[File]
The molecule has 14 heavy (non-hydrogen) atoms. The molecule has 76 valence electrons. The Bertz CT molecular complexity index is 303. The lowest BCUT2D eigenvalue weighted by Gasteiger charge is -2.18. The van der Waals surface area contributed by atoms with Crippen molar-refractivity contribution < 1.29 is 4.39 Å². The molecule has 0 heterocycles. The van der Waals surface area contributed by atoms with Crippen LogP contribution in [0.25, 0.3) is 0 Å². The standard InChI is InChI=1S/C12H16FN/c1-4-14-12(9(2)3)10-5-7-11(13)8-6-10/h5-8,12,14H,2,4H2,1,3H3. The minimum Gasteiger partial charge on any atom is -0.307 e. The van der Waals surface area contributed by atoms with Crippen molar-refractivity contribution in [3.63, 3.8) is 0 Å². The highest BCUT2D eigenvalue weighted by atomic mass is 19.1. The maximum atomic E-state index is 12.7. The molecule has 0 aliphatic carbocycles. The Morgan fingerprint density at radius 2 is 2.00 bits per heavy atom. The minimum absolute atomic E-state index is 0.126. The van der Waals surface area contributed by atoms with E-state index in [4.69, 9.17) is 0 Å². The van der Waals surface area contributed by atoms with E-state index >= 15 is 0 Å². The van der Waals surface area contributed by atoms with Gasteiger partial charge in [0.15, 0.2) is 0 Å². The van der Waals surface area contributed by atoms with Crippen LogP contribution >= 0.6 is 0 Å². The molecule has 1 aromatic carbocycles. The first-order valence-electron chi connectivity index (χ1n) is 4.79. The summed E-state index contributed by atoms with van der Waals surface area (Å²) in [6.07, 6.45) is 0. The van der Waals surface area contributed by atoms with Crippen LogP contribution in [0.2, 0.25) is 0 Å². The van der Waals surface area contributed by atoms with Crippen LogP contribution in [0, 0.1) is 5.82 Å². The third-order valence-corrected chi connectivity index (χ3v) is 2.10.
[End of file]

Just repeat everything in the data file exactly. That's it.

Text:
The molecule has 14 heavy (non-hydrogen) atoms. The molecule has 76 valence electrons. The Bertz CT molecular complexity index is 303. The lowest BCUT2D eigenvalue weighted by Gasteiger charge is -2.18. The van der Waals surface area contributed by atoms with Crippen molar-refractivity contribution < 1.29 is 4.39 Å². The molecule has 0 heterocycles. The van der Waals surface area contributed by atoms with Crippen LogP contribution in [0.25, 0.3) is 0 Å². The standard InChI is InChI=1S/C12H16FN/c1-4-14-12(9(2)3)10-5-7-11(13)8-6-10/h5-8,12,14H,2,4H2,1,3H3. The minimum Gasteiger partial charge on any atom is -0.307 e. The van der Waals surface area contributed by atoms with Crippen molar-refractivity contribution in [3.63, 3.8) is 0 Å². The highest BCUT2D eigenvalue weighted by atomic mass is 19.1. The maximum atomic E-state index is 12.7. The molecule has 0 aliphatic carbocycles. The Morgan fingerprint density at radius 2 is 2.00 bits per heavy atom. The minimum absolute atomic E-state index is 0.126. The van der Waals surface area contributed by atoms with E-state index in [4.69, 9.17) is 0 Å². The van der Waals surface area contributed by atoms with E-state index >= 15 is 0 Å². The van der Waals surface area contributed by atoms with Gasteiger partial charge in [0.15, 0.2) is 0 Å². The van der Waals surface area contributed by atoms with Crippen LogP contribution >= 0.6 is 0 Å². The molecule has 1 aromatic carbocycles. The first-order valence-electron chi connectivity index (χ1n) is 4.79. The summed E-state index contributed by atoms with van der Waals surface area (Å²) in [6.07, 6.45) is 0. The van der Waals surface area contributed by atoms with Crippen LogP contribution in [0.2, 0.25) is 0 Å². The van der Waals surface area contributed by atoms with Crippen LogP contribution in [0, 0.1) is 5.82 Å². The third-order valence-corrected chi connectivity index (χ3v) is 2.10.